(a) General rule. An alien individual will be subject to United States income tax in the manner provided by section 877, regardless of whether the individual has a tax avoidance motive, if -
(1) The alien individual is a resident alien of the United States for at least three consecutive calendar years (the initial residency period) beginning after December 31, 1984;
(2) The period of residence for each of the three consecutive calendar years includes at least 183 days;
(3) The alien is once again taxed as a nonresident (including an individual taxed as a nonresident) under § 301.7701(b)-7(a)(1); and
(4) The alien then becomes a resident of the United States before the close of the third calendar year beginning after the individual's residency termination date in the initial residency period.
(b) Tax imposed. The tax provided for under paragraph (a) of this section will be imposed for the intervening period of nonresidency only if the amount of tax would exceed the amount of tax that would be imposed under section 871, relating to the taxation of nonresident aliens.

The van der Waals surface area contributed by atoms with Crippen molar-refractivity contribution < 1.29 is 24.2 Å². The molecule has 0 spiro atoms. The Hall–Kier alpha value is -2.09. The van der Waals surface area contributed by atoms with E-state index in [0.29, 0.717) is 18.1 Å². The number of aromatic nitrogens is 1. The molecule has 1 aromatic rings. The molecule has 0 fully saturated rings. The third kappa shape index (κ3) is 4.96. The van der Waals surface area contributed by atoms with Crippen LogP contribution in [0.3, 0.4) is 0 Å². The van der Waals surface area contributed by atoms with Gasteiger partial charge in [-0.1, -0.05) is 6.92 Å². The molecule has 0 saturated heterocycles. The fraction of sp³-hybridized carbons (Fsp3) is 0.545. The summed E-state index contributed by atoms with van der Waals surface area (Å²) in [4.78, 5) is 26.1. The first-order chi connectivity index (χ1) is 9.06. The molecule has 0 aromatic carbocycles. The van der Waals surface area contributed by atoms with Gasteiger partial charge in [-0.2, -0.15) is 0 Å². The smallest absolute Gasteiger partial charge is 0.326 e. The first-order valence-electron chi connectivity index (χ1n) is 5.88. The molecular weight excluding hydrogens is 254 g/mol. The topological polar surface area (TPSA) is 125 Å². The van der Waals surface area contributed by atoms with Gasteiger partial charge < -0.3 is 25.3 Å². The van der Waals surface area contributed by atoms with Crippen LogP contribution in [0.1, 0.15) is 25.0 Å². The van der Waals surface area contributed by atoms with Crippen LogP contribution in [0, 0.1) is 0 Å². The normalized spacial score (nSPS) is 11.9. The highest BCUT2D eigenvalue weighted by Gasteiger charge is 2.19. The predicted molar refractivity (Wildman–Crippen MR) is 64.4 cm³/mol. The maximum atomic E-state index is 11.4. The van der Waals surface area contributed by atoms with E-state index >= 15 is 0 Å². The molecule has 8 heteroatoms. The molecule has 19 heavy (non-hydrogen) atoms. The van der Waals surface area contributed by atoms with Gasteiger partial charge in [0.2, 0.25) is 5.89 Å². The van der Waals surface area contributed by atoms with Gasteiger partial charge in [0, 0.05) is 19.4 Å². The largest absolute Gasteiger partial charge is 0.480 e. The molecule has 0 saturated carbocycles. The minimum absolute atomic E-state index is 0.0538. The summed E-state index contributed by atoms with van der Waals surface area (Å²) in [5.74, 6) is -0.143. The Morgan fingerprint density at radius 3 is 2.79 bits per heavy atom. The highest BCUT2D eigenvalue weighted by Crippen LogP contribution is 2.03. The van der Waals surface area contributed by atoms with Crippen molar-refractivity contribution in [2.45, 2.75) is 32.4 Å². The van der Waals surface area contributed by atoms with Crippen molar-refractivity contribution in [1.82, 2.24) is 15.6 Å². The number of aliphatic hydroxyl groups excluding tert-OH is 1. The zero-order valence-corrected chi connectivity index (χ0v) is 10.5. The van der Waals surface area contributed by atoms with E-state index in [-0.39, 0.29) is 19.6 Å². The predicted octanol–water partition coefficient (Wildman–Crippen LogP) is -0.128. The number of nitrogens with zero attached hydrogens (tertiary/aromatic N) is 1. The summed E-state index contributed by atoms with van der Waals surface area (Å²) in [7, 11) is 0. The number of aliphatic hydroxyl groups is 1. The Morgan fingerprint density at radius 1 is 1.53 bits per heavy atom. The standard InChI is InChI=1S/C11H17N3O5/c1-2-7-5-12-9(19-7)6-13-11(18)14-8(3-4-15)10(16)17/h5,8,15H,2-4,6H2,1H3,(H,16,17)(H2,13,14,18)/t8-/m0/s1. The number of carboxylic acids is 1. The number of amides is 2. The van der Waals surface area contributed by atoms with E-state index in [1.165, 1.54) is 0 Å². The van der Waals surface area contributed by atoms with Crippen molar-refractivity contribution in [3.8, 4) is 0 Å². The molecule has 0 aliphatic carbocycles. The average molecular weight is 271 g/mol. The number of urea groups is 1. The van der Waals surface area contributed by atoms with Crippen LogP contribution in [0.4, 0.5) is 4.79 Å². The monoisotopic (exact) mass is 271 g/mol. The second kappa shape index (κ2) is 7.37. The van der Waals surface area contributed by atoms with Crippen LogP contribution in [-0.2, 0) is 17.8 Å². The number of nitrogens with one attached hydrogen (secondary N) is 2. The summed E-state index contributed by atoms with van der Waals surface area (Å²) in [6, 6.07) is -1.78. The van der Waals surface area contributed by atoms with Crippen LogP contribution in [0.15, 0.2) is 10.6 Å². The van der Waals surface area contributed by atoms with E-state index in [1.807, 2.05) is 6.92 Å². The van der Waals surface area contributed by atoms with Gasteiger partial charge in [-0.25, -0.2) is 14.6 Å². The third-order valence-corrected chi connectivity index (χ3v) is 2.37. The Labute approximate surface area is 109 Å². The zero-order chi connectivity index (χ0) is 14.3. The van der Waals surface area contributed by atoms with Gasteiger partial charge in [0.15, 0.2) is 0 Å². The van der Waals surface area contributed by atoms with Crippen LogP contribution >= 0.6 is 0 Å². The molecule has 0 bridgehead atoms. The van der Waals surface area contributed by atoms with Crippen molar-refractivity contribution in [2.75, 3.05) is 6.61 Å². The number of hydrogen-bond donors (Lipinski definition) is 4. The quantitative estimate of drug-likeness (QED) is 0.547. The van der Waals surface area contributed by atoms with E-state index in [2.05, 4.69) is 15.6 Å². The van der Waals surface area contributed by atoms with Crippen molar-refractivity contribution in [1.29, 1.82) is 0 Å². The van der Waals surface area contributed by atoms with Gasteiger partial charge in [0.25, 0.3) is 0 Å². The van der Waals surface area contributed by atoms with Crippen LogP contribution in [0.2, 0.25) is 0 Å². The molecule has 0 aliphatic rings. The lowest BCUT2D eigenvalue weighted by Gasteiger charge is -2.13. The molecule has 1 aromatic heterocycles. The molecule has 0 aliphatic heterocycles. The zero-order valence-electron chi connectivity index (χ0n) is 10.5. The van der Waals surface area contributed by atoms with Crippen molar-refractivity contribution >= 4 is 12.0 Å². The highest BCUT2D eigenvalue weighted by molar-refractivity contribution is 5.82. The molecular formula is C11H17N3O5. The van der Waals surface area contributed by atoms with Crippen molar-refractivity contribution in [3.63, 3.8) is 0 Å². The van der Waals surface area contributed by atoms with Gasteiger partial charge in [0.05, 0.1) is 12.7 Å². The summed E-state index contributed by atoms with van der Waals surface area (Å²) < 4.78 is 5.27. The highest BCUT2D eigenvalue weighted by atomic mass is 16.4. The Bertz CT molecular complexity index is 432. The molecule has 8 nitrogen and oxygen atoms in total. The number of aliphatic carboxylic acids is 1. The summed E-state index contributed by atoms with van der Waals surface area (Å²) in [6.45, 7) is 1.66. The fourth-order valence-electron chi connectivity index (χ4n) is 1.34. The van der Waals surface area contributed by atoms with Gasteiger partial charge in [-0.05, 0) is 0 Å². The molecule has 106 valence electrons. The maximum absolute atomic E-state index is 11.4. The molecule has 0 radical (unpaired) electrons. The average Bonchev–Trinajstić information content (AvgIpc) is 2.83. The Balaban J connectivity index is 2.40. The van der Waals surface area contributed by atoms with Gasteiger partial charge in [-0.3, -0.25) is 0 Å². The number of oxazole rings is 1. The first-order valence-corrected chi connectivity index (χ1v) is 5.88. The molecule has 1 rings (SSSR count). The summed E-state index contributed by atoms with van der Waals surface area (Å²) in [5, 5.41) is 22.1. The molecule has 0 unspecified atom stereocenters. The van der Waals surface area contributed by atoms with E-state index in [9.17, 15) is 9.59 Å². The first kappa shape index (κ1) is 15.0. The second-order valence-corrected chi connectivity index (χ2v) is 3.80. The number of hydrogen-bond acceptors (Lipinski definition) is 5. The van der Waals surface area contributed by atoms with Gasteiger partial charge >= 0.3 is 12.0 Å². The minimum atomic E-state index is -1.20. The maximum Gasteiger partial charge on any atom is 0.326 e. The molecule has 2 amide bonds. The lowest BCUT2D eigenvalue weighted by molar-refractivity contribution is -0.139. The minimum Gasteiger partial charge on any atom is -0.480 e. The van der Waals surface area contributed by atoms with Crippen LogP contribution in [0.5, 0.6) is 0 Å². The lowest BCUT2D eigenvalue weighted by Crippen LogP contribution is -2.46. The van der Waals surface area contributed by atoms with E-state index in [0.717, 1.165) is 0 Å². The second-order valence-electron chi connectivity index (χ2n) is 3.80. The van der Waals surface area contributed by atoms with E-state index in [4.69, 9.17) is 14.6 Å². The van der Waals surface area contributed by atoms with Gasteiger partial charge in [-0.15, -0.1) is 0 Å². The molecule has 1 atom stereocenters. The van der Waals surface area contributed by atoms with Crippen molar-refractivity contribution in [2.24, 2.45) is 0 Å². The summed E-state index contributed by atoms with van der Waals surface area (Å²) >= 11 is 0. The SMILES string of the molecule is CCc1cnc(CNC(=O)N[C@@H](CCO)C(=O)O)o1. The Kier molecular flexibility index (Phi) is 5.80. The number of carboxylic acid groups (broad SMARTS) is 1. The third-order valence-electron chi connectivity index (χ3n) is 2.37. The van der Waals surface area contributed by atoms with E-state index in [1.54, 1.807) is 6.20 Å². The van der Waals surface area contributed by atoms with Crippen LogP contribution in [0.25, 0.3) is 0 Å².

(c) Example. The following example illustrates the application of this section.
B, a citizen of foreign country F, enters the United States on April 1, 1985, as a lawful permanent resident. On August 1, 1987, B ceases to be a lawful permanent resident and returns to country F. B meets the initial residency period requirement because he is a resident of the United States for at least 183 days in each of three consecutive years (1985, 1986 and 1987). B returns to the United States on October 5, 1990, as a lawful permanent resident. Because B became a resident of the United States before the close of the third calendar year (1990) beginning after the close of the initial residency period (August 1, 1987), he is subject to tax under section 877(b) for the intervening period of nonresidency, August 2, 1987 through October 4, 1990, if the amount of the tax imposed under section 877 is more than the tax imposed under section 871.
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